The Nature of Warfare This work is considered exceptional by our editorial staff.

May 13, 2011
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Indian Guides. Unmatched in its formless excuse for structure and purpose, Indian Guides defined manliness. How a weekend of fathers lounging beside a camp fire, smoking cigars with pre-pubescent boys running around unsupervised in a forest for forty eight hours somehow passed as a productive activity, I will never know. We scoffed at silly cub scouts, with all their foolish “goals” and “experiences” that would “benefit them later in life.” We exemplified masculinity at its finest, and we knew it. But, of course, we were not equals in this surplus of gallant power. The need to prove our superiority to the weaklings around us was constant. Also, as any ten-year-old man knew, there was only one way to prove oneself in the world; the domination and slaughter of your enemies through violent conflict.

This particular battle endlessly raged for what felt like hours. Perspiration and dirt stuck to my face, my clothes plastered to my body. My knuckles turned white from gripping my battle staff. Deep in the woods, a stick took many forms: A spear, a sword, a walking stick. I preferred a battle staff. Suddenly Patrick exploded though the bush next to me, scaring me half to death. The fear was temporary. Patrick was an ally. A brother in arms.
“Kyle betrayed us”, he said.

In a war that very seldom resulted in any actual physical contact, it was a bit unclear what a betrayal actually was. Regardless, Kyle double crossed us and needed to be put in his place.

We crept through the looming jungle, stalking our prey with the expertise and deadly efficiency rivaling any ferocious cat. As we progressed, we encountered others from our tribe, sharing the news that Kyle had abandoned us for the enemy. Most were enraged as we were. Suddenly in a small clearing, his face a bubbling shade of red, we found Kyle.

“Guys”, Kyle whined, his vowels long and drawn out, his voice quivering, “I didn’t betray anyone! Stop saying that!” The gelatinous stream of nasal mucus mixed with the tears flowing down his face and dripped all over his shirt, turning it to a putrid shade of green.

In retrospect, we probably could have handled the situation better than we did. A miserable eight year old alone in a forest probably just needed some comforting and reassurance. Perhaps an adult, or maybe even just a friend, to talk to him, tell him that everything was okay. Or maybe he just needed a short break from the fighting until he felt better. Instead we threw a stick at him.

A shriek exploded from Kyle’s throat that put even the most accomplished soprano to shame. “I HATE YOU GUYS!” he bellowed as the stick fell to the ground in front of him. “I’M GOING TO KILL YOU ALL!” That was when Kyle turned the tables. From somewhere within his snot-covered clothing, he produced a pocketknife and drew the blade.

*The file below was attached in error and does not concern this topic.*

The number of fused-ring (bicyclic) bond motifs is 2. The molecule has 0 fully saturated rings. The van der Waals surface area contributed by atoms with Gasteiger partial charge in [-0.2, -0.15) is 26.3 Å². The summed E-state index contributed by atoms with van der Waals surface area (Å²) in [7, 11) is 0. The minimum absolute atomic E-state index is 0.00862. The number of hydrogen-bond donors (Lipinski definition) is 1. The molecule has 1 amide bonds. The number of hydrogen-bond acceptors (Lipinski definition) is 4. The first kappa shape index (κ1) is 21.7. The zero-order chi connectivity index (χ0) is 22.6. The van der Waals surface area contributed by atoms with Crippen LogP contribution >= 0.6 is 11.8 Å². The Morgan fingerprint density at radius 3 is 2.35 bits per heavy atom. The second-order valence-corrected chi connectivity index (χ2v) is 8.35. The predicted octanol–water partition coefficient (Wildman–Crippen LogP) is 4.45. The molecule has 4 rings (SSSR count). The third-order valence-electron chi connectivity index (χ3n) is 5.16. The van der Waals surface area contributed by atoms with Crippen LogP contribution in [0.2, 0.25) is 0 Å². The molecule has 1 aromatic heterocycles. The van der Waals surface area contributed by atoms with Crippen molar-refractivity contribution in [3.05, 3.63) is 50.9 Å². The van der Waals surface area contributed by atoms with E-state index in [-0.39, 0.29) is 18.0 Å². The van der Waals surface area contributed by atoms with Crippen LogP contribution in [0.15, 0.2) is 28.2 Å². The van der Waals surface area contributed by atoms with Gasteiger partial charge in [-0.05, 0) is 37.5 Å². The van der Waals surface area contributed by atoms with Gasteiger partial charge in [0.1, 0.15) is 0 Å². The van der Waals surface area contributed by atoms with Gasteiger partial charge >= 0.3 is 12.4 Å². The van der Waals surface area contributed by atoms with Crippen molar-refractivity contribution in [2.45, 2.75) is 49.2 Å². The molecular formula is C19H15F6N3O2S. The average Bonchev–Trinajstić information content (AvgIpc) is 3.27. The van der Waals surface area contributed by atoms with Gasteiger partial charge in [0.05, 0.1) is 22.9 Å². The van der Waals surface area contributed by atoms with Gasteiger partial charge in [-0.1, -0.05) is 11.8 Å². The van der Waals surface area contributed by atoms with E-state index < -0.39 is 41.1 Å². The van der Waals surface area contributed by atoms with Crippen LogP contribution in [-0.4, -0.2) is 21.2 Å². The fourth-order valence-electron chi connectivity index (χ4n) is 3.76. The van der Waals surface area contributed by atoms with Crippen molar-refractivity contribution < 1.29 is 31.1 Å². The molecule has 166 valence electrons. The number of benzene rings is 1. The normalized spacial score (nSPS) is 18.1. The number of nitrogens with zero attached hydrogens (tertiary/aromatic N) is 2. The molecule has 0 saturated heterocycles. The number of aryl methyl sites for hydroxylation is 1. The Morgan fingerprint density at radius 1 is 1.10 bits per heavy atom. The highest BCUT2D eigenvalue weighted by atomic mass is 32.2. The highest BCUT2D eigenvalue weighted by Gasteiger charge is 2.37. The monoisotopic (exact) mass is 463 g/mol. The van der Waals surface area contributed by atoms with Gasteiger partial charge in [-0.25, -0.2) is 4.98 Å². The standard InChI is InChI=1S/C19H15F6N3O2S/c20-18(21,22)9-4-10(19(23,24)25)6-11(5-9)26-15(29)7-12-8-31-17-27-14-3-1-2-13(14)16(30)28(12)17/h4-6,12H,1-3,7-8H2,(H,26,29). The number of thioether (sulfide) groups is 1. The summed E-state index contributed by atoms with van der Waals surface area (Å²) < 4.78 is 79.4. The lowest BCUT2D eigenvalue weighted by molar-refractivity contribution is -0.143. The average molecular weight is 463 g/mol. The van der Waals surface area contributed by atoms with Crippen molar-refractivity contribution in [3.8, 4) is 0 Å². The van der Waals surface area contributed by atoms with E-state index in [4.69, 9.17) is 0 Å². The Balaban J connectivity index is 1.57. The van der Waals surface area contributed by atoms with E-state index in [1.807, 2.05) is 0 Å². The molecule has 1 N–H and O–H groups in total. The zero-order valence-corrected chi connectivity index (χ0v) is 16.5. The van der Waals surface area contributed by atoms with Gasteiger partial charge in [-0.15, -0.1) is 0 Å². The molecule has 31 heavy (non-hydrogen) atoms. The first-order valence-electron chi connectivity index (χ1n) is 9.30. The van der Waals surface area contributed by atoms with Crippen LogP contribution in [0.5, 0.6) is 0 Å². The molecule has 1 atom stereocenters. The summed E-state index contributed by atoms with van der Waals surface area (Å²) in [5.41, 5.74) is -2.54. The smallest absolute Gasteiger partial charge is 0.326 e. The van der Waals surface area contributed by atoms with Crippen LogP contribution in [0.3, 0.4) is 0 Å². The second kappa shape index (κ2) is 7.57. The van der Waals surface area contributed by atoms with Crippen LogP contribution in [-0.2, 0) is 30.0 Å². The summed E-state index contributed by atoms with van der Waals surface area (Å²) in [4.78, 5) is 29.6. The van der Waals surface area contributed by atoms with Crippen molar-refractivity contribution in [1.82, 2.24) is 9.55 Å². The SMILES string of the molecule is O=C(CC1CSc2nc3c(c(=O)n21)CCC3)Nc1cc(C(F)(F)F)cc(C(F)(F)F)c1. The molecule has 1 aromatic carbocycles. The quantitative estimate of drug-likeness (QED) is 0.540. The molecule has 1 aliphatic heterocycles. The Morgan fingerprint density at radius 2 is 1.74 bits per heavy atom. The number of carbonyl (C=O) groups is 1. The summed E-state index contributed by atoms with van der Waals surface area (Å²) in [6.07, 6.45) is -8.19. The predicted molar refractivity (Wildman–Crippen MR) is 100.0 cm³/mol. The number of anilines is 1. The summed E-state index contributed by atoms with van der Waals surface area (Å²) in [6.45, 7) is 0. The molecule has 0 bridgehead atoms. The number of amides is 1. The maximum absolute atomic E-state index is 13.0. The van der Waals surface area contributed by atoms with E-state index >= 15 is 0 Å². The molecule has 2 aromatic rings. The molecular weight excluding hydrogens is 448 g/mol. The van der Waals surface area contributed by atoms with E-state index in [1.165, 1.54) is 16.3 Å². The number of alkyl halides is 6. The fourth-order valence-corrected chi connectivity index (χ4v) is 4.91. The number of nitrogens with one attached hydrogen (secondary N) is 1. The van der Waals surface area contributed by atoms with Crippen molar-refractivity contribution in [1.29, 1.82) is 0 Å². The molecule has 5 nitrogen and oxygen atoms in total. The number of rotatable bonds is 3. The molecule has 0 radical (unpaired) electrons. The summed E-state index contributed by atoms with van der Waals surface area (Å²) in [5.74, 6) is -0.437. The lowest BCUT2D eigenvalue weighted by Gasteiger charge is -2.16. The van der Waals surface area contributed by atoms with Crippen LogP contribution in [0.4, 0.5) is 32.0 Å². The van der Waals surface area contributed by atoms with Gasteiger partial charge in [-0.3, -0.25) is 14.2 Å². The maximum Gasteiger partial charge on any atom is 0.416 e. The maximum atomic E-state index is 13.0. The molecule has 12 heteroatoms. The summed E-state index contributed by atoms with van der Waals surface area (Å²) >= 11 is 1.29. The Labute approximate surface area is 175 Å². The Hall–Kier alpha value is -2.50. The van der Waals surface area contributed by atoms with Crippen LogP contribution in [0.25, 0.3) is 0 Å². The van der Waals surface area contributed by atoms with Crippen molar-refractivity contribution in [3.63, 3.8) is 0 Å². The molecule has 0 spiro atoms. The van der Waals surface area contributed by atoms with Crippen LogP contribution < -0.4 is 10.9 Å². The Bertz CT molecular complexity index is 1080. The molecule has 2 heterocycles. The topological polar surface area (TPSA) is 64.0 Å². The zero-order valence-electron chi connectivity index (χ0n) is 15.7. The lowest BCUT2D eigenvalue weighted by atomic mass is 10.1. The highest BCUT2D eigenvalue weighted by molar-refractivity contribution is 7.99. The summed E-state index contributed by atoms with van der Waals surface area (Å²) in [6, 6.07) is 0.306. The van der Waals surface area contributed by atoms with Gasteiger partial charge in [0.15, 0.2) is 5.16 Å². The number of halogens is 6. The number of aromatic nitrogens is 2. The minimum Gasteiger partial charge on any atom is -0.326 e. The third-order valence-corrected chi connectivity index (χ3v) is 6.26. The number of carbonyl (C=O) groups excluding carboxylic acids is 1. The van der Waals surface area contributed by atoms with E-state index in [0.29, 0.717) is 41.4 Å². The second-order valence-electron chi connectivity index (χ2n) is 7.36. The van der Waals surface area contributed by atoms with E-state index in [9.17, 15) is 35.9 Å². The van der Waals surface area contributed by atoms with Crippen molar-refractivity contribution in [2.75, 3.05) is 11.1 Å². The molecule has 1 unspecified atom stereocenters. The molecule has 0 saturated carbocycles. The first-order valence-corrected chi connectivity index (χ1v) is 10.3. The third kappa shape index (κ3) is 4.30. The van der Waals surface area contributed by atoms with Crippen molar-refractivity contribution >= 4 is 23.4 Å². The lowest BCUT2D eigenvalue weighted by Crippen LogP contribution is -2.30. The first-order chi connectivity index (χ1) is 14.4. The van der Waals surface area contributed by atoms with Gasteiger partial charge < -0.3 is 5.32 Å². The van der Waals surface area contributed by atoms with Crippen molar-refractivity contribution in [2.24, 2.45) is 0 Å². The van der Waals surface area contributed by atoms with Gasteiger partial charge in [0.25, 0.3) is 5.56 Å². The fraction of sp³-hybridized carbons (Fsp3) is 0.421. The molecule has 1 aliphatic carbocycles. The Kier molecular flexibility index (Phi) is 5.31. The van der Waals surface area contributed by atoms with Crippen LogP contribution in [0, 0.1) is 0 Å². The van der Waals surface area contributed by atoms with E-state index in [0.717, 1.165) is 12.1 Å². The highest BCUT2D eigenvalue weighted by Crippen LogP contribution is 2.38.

To clarify, Kyle was Spencer’s younger brother. In time following these events, I questioned why Kyle carried a pocketknife and Spencer didn’t. Spencer later told me that his dad worried that Kyle would be left out by all the older kids and thought that if Kyle could whittle sticks or cut through branches he might be more appreciated by the older kids. So, he gave his eight-year-old son a knife. Yes, Kyle’s father had given him a pocketknife. To remove any and all possible confusion, I am going to make this very clear: KYLE GOT THE KNIFE FROM HIS DAD.

My fellow Indian Guides and I exchanged nervous glances before silently agreeing that the situation was probably getting out of hand. Obviously, Kyle would not actually kill us, but he seemed truly pissed, and I can’t speak for anyone else, but personally I had no idea how far this rage would take him. So, as any noble warriors would do, we turned and ran for our lives. More shrieks burst from Kyle’s chest as he charged after us. Bushes and leaves tore away before us as we plowed through them. I could barely hear my brain telling me that Kyle was gaining on us over the thunderous beat of my heart.

Finally we arrived at a small ditch, traversed by a fallen tree. In a desperate attempt to escape our eminent doom, we all clambered across just as Kyle reached the other side. Still babbling psychotically, Kyle leapt up onto the branch to follow after us, but lost his footing in his haste. We all knew what was going to happen, but there wasn’t anything we could do about it from our positions across the ditch. We watched as Kyle fell, knife in hand. Hurrying to the aid of our fallen companion, his betrayal was forgotten and forgiven.

The fall was only four or five feet, but it was enough. A different kind of tears ran down Kyle’s face now, as he lay in the bottom of the ditch tightly clutching the gaping wound in his side where he had landed on the knife. As a team, we carried Kyle back through the woods to our cabins, where we all got our respective buts beaten our by our dads (figuratively, of course). Kyle was rushed to the hospital and received several stitches. But despite all the trouble we got in, we all learned a very important lesson that day: If you’re going to beat up on a kid, first make sure he’s unarmed.

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